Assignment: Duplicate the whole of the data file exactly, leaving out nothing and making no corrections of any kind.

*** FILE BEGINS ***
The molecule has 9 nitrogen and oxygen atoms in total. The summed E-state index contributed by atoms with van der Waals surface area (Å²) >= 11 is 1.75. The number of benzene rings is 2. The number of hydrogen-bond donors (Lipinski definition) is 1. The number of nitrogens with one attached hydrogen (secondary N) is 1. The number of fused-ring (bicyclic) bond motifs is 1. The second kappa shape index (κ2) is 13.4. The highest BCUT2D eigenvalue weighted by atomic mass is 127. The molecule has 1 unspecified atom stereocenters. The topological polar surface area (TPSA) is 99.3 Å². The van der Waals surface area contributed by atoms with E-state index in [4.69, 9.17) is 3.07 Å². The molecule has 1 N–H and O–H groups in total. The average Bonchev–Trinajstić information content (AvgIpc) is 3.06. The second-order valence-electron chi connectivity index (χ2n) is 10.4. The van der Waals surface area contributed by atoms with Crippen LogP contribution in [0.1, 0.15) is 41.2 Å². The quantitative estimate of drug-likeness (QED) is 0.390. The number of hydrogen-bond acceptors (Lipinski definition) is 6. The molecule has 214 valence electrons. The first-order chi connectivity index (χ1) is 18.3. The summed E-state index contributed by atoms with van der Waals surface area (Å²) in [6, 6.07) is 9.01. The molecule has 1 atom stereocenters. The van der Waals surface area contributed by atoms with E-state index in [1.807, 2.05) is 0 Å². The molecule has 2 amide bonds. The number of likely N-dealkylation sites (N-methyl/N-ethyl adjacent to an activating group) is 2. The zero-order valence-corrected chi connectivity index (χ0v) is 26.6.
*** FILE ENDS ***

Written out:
The molecule has 9 nitrogen and oxygen atoms in total. The summed E-state index contributed by atoms with van der Waals surface area (Å²) >= 11 is 1.75. The number of benzene rings is 2. The number of hydrogen-bond donors (Lipinski definition) is 1. The number of nitrogens with one attached hydrogen (secondary N) is 1. The number of fused-ring (bicyclic) bond motifs is 1. The second kappa shape index (κ2) is 13.4. The highest BCUT2D eigenvalue weighted by atomic mass is 127. The molecule has 1 unspecified atom stereocenters. The topological polar surface area (TPSA) is 99.3 Å². The van der Waals surface area contributed by atoms with E-state index in [4.69, 9.17) is 3.07 Å². The molecule has 1 N–H and O–H groups in total. The average Bonchev–Trinajstić information content (AvgIpc) is 3.06. The second-order valence-electron chi connectivity index (χ2n) is 10.4. The van der Waals surface area contributed by atoms with Crippen LogP contribution in [0.1, 0.15) is 41.2 Å². The quantitative estimate of drug-likeness (QED) is 0.390. The number of hydrogen-bond acceptors (Lipinski definition) is 6. The molecule has 214 valence electrons. The first-order chi connectivity index (χ1) is 18.3. The summed E-state index contributed by atoms with van der Waals surface area (Å²) in [6, 6.07) is 9.01. The molecule has 1 atom stereocenters. The van der Waals surface area contributed by atoms with E-state index in [1.807, 2.05) is 0 Å². The molecule has 2 amide bonds. The number of likely N-dealkylation sites (N-methyl/N-ethyl adjacent to an activating group) is 2. The zero-order valence-corrected chi connectivity index (χ0v) is 26.6.